Professor Cindy Rose, associate professor of humanities, conceived a way to spotlight both the liberal arts at HACC and the talents of our faculty in a fun, interactive way. Professor Rose did this by creating the Annual Humanities Symposium.

In March 2018, HACC’s Lancaster Campus hosted the symposium for the fifth year. These symposia have featured cross-disciplinary topics, including ecology, Frankenstein, free speech, the future and Shakespeare.

For many HACC students, prior exposure to the arts and humanities has been limited. Moreover, when attending HACC, students often only encounter these disciplines because of general education requirements.

Over five years ago, Professor Rose approached Lancaster Campus administration about sponsoring a multi-day celebration of the humanities. The campus loved the idea and essentially charged her with bringing the concept to reality. Professor Rose immediately formed a committee of fellow faculty members to organize the event. However, Professor Rose completed the lion’s share of the planning by selecting the theme, recruiting presenters, creating publicity flyers, conducting research, encouraging fellow faculty to bring students, engaging with outside groups and presenters, setting up a companion art exhibit and handling event logistics during the symposium. Professor Rose has provided a similar level of commitment and grit during the last three years.

The Humanities Symposium has grown throughout its existence. The first one on Frankenstein drew around 400 participants and featured about a dozen presenters. The 2017 program on Shakespeare attracted over 600 participants and nearly 20 presenters, including a pop-up Shakespeare performance group. We have also watched as other campuses have picked up and adapted the concept and brought the arts and humanities in a bigger way to the College as a whole.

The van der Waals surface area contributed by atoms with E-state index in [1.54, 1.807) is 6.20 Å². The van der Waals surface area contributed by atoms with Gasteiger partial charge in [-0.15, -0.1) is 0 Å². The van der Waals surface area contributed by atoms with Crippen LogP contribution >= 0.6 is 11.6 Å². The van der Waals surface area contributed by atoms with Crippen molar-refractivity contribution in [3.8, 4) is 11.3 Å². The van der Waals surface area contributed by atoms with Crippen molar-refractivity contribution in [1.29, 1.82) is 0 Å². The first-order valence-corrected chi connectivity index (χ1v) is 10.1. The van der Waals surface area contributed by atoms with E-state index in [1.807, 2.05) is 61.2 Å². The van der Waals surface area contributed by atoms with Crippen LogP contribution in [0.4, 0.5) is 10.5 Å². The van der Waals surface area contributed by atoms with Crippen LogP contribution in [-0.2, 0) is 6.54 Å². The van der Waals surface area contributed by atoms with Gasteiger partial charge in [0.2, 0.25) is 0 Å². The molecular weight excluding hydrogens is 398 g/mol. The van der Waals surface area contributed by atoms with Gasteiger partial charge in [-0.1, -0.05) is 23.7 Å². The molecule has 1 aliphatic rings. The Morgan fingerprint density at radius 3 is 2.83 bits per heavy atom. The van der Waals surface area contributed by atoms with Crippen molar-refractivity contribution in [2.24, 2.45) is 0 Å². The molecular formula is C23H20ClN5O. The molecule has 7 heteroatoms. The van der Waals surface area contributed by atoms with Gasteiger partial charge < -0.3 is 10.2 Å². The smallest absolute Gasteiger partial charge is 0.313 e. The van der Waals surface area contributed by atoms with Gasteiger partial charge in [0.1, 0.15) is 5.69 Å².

In bringing the Humanities Symposium to the college community and the public at large, Professor Rose has exhibited significant leadership and the power of one individual with a good idea being able to make a big impact. Importantly, she has consistently put in the sweat equity to make each and every symposium a success.


Professor Michelle “Mick” Teti-Beaudin, an English professor, has demonstrated personal initiative, resourcefulness and leadership in support of HACC's mission as an inclusive and diverse institution.

Professor Teti-Beaudin has engaged in deep and expansive diversity training. She has infused her teaching with principles of social justice. Further, she has shared her expertise with the department via a departmental newsletter and a brief departmental workshop. From these initiatives, a collegewide initiative has been born – The English Department Anti-Racism Reading Group, which will invite dialogue and discourse on a particular text from all corners of the institution.

Professor Teti-Beaudin will use a portion of the award to fund a speaker or create a workshop. If funds allow, she is considering creating a student film trip on racism. Another possible idea would be to create a film series on campus to explore institutional racism. In addition, a screening and panel discussion would take place. In summer 2018, Professor Teti-Beaudin will attend the second chapter of the Cultural Bridges to Justice training program.

Top